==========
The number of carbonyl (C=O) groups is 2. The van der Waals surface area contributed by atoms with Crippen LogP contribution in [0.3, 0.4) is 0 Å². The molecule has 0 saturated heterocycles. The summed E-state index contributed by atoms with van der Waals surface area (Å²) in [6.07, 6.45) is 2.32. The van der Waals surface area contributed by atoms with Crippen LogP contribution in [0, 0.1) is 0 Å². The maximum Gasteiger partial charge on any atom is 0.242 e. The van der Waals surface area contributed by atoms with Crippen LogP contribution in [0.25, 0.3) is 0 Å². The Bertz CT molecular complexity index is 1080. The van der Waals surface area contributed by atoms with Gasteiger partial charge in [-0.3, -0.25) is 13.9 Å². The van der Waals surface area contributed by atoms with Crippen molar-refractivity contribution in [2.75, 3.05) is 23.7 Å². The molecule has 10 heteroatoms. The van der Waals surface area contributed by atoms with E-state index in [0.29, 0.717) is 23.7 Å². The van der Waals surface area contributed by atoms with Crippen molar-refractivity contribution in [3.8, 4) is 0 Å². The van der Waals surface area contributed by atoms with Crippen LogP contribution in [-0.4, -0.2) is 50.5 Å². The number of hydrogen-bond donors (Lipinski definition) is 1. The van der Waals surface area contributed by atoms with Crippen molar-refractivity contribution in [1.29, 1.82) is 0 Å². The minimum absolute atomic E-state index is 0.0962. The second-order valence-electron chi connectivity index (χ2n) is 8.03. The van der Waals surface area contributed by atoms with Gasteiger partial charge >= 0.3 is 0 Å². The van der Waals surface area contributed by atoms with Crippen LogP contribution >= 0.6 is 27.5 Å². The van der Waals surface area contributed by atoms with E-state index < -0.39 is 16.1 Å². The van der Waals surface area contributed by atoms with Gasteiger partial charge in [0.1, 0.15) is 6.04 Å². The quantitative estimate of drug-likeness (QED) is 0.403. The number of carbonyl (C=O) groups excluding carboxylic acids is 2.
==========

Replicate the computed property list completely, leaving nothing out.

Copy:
The number of carbonyl (C=O) groups is 2. The van der Waals surface area contributed by atoms with Crippen LogP contribution in [0.3, 0.4) is 0 Å². The molecule has 0 saturated heterocycles. The summed E-state index contributed by atoms with van der Waals surface area (Å²) in [6.07, 6.45) is 2.32. The van der Waals surface area contributed by atoms with Crippen LogP contribution in [0, 0.1) is 0 Å². The maximum Gasteiger partial charge on any atom is 0.242 e. The van der Waals surface area contributed by atoms with Crippen LogP contribution in [0.25, 0.3) is 0 Å². The Bertz CT molecular complexity index is 1080. The van der Waals surface area contributed by atoms with Gasteiger partial charge in [-0.3, -0.25) is 13.9 Å². The van der Waals surface area contributed by atoms with Crippen molar-refractivity contribution in [2.75, 3.05) is 23.7 Å². The molecule has 10 heteroatoms. The van der Waals surface area contributed by atoms with E-state index in [0.29, 0.717) is 23.7 Å². The van der Waals surface area contributed by atoms with Crippen molar-refractivity contribution in [3.8, 4) is 0 Å². The van der Waals surface area contributed by atoms with Crippen LogP contribution in [-0.4, -0.2) is 50.5 Å². The number of hydrogen-bond donors (Lipinski definition) is 1. The van der Waals surface area contributed by atoms with Crippen molar-refractivity contribution in [1.29, 1.82) is 0 Å². The minimum absolute atomic E-state index is 0.0962. The second-order valence-electron chi connectivity index (χ2n) is 8.03. The van der Waals surface area contributed by atoms with Gasteiger partial charge >= 0.3 is 0 Å². The van der Waals surface area contributed by atoms with Crippen LogP contribution >= 0.6 is 27.5 Å². The van der Waals surface area contributed by atoms with E-state index < -0.39 is 16.1 Å². The van der Waals surface area contributed by atoms with Gasteiger partial charge in [0.1, 0.15) is 6.04 Å². The quantitative estimate of drug-likeness (QED) is 0.403. The number of carbonyl (C=O) groups excluding carboxylic acids is 2.